Reading time ( words)
NASA and the Canadian Space Agency (CSA) finalized an agreement between the United States and Canada to collaborate on the Gateway, an outpost orbiting the Moon that will provide vital support for a sustainable, long-term return of astronauts to the lunar surface as part of NASA’s Artemis program. This Gateway agreement further solidifies the broad effort by the United States to engage international partners in sustainable lunar exploration as part of the Artemis program and to demonstrate technologies needed for human missions to Mars.
Under this agreement, CSA will provide the Gateway’s external robotics system, including a next-generation robotic arm, known as Canadarm3. CSA also will provide robotic interfaces for Gateway modules, which will enable payload installation including that of the first two scientific instruments aboard the Gateway. The agreement also marks NASA’s commitment to provide two crew opportunities for Canadian astronauts on Artemis missions, one to the Gateway and one on Artemis II.
“Canada was the first international partner to commit to advancing the Gateway in early 2019, they signed the Artemis Accords in October, and now we’re excited to formalize this partnership for lunar exploration,” said NASA Administrator Jim Bridenstine. “This agreement represents an evolution of our cooperation with CSA providing the next generation of robotics that have supported decades of missions in space on the space shuttle and International Space Station, and now, for Artemis.”
CSA will be responsible for end-to-end external robotics, including engineering and operations. Canadarm3 will move end-over-end to reach many parts of the Gateway’s exterior, where its anchoring "hand" will plug into specially designed interfaces. Delivery to the lunar outpost is targeted in 2026 via a U.S. commercial logistics supply flight.
“Gateway will enable a robust, sustainable, and eventually permanent human presence on the lunar surface where we can prove out many of the skills, operations, and technologies that will be key for future human Mars missions,” said Kathy Lueders, NASA’s associate administrator for human exploration and operations.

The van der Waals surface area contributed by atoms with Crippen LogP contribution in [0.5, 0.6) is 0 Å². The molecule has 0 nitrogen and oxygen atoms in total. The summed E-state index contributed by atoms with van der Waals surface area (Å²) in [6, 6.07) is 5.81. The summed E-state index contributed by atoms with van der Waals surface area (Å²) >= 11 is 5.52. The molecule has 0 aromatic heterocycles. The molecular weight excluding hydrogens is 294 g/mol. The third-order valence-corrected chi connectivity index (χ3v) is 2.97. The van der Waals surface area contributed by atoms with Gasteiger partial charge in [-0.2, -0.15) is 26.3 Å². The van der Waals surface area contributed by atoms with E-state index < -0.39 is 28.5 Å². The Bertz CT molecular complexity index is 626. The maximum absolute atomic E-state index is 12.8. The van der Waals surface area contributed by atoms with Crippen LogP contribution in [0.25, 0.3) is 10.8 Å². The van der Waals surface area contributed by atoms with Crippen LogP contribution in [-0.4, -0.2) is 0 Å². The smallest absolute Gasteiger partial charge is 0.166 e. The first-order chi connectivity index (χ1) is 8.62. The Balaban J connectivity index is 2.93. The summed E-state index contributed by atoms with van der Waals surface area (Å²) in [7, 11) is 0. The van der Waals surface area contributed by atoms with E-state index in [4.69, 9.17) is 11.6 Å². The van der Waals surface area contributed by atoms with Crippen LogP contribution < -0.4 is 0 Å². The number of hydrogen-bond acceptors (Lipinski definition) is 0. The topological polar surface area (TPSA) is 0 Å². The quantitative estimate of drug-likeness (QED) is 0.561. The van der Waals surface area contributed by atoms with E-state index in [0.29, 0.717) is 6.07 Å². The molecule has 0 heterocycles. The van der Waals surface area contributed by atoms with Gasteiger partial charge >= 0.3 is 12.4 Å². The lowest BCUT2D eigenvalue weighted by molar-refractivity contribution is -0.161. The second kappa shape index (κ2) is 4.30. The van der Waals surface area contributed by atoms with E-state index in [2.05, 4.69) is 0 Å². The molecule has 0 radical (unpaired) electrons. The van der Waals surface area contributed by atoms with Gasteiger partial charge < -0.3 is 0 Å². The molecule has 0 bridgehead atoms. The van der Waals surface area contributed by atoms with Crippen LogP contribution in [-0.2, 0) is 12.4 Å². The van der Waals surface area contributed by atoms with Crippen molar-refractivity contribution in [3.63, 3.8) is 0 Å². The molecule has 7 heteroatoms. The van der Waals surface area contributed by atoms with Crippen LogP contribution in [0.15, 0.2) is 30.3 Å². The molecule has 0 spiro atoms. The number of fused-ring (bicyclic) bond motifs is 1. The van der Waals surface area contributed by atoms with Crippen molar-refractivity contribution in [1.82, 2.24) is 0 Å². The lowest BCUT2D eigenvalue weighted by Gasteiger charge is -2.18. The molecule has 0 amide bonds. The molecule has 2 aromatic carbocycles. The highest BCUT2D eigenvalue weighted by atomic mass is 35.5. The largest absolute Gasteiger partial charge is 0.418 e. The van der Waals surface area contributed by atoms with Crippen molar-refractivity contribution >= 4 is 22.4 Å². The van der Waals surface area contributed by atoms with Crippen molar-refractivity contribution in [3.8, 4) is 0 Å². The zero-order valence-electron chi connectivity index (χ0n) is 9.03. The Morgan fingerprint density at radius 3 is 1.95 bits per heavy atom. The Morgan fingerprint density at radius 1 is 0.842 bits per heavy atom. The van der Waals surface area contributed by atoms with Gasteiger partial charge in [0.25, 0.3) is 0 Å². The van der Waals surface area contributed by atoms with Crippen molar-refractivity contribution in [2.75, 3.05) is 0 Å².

Approximately one-sixth the size of the International Space Station, the Gateway will function as a way station located tens of thousands of miles at its farthest distance from the lunar surface, in a near-rectilinear halo orbit. From this lunar vantage, NASA and its international and commercial partners will conduct unprecedented deep space science and technology investigations. It will serve as a rendezvous point for astronauts traveling to lunar orbit aboard NASA’s Orion spacecraft and Space Launch System rocket prior to transit to low-lunar orbit and the surface of the Moon.
“CSA’s advanced robotics contribution with Canadarm3 builds upon our long spaceflight history together, enabling us to perform critical long-term sustainability and maintainability functions, overall inspections of the external Gateway and its attached vehicles, and servicing of external payloads in support of our worldwide research initiatives,” said Dan Hartman, Gateway program manager at NASA’s Johnson Space Center in Houston. “Our efforts are well underway on Gateway to integrate CSA’s robotics system with arm attachment points and smaller dexterous adaptors already being incorporated into the individual Gateway modules including the PPE (power and propulsion element), HALO (habitation and logistics outpost), Gateway logistics, and international habitation element designs.”
NASA astronauts will board a commercially developed lander for the final leg of the journey to the lunar surface, and the agency has contracted with U.S. industry to develop the first two Gateway components, PPE and HALO, as well as logistics resupply for Gateway.
In October, NASA and ESA (European Space Agency) signed an agreement solidifying ESA’s contributions to the Gateway to provide habitation and refueling modules, along with enhanced lunar communications and service modules for Orion. In March, NASA selected the first two scientific investigations to fly aboard the Gateway, one from NASA and the other from ESA. ESA developed the European Radiation Sensors Array, or ERSA, and NASA’s Goddard Space Flight Center is building the Heliophysics Environmental and Radiation Measurement Experiment Suite, or HERMES. The two mini space weather stations will split the work, with ERSA monitoring space radiation at higher energies with a focus on astronaut protection, while HERMES monitors lower energies critical to scientific investigations of the Sun. All of the Gateway’s international partners will collaborate to share the scientific data that will be transmitted to Earth. Additional scientific cooperative payloads will be selected to fly aboard the outpost.
In addition to supporting lunar surface missions, the Gateway will support activities that will test technologies needed for human missions to Mars. Using the Gateway, NASA will demonstrate remote management and long-term reliability of autonomous spacecraft systems and other technologies.